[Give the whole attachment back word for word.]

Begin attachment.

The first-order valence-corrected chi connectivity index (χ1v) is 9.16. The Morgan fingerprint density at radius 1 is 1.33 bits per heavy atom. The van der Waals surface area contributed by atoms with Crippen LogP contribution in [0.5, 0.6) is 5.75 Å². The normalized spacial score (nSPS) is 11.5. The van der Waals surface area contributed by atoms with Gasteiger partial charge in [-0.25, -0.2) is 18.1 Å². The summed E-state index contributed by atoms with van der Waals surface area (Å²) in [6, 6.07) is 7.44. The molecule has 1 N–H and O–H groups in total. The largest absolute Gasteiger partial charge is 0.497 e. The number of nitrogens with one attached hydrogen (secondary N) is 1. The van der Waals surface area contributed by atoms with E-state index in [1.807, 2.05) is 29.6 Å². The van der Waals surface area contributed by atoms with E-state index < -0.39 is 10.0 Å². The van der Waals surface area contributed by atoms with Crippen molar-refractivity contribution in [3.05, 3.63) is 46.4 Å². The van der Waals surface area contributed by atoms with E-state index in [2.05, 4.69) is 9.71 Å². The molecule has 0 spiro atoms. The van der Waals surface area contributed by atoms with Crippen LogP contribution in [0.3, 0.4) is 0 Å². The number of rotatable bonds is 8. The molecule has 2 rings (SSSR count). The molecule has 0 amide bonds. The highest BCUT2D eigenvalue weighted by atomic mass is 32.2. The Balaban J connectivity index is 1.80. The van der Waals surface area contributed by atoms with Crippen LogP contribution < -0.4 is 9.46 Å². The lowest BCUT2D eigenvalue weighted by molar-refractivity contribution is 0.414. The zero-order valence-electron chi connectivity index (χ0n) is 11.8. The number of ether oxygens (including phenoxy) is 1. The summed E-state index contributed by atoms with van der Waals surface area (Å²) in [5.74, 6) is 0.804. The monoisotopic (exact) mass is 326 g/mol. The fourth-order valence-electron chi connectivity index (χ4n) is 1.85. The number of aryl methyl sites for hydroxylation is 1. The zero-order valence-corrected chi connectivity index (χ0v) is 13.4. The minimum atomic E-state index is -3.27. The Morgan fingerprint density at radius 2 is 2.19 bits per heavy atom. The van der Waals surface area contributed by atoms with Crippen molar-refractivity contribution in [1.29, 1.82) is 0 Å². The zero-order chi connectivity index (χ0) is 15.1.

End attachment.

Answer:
The first-order valence-corrected chi connectivity index (χ1v) is 9.16. The Morgan fingerprint density at radius 1 is 1.33 bits per heavy atom. The van der Waals surface area contributed by atoms with Crippen LogP contribution in [0.5, 0.6) is 5.75 Å². The normalized spacial score (nSPS) is 11.5. The van der Waals surface area contributed by atoms with Gasteiger partial charge in [-0.25, -0.2) is 18.1 Å². The summed E-state index contributed by atoms with van der Waals surface area (Å²) in [6, 6.07) is 7.44. The molecule has 1 N–H and O–H groups in total. The largest absolute Gasteiger partial charge is 0.497 e. The number of nitrogens with one attached hydrogen (secondary N) is 1. The van der Waals surface area contributed by atoms with E-state index in [1.807, 2.05) is 29.6 Å². The van der Waals surface area contributed by atoms with E-state index < -0.39 is 10.0 Å². The van der Waals surface area contributed by atoms with Crippen molar-refractivity contribution in [3.05, 3.63) is 46.4 Å². The van der Waals surface area contributed by atoms with E-state index in [2.05, 4.69) is 9.71 Å². The molecule has 0 spiro atoms. The van der Waals surface area contributed by atoms with Crippen LogP contribution in [0.3, 0.4) is 0 Å². The number of rotatable bonds is 8. The molecule has 2 rings (SSSR count). The molecule has 0 amide bonds. The highest BCUT2D eigenvalue weighted by atomic mass is 32.2. The Balaban J connectivity index is 1.80. The van der Waals surface area contributed by atoms with Crippen LogP contribution < -0.4 is 9.46 Å². The lowest BCUT2D eigenvalue weighted by molar-refractivity contribution is 0.414. The zero-order valence-electron chi connectivity index (χ0n) is 11.8. The number of ether oxygens (including phenoxy) is 1. The summed E-state index contributed by atoms with van der Waals surface area (Å²) in [5.74, 6) is 0.804. The monoisotopic (exact) mass is 326 g/mol. The fourth-order valence-electron chi connectivity index (χ4n) is 1.85. The number of aryl methyl sites for hydroxylation is 1. The zero-order valence-corrected chi connectivity index (χ0v) is 13.4. The minimum atomic E-state index is -3.27. The Morgan fingerprint density at radius 2 is 2.19 bits per heavy atom. The van der Waals surface area contributed by atoms with Crippen molar-refractivity contribution in [1.29, 1.82) is 0 Å². The zero-order chi connectivity index (χ0) is 15.1.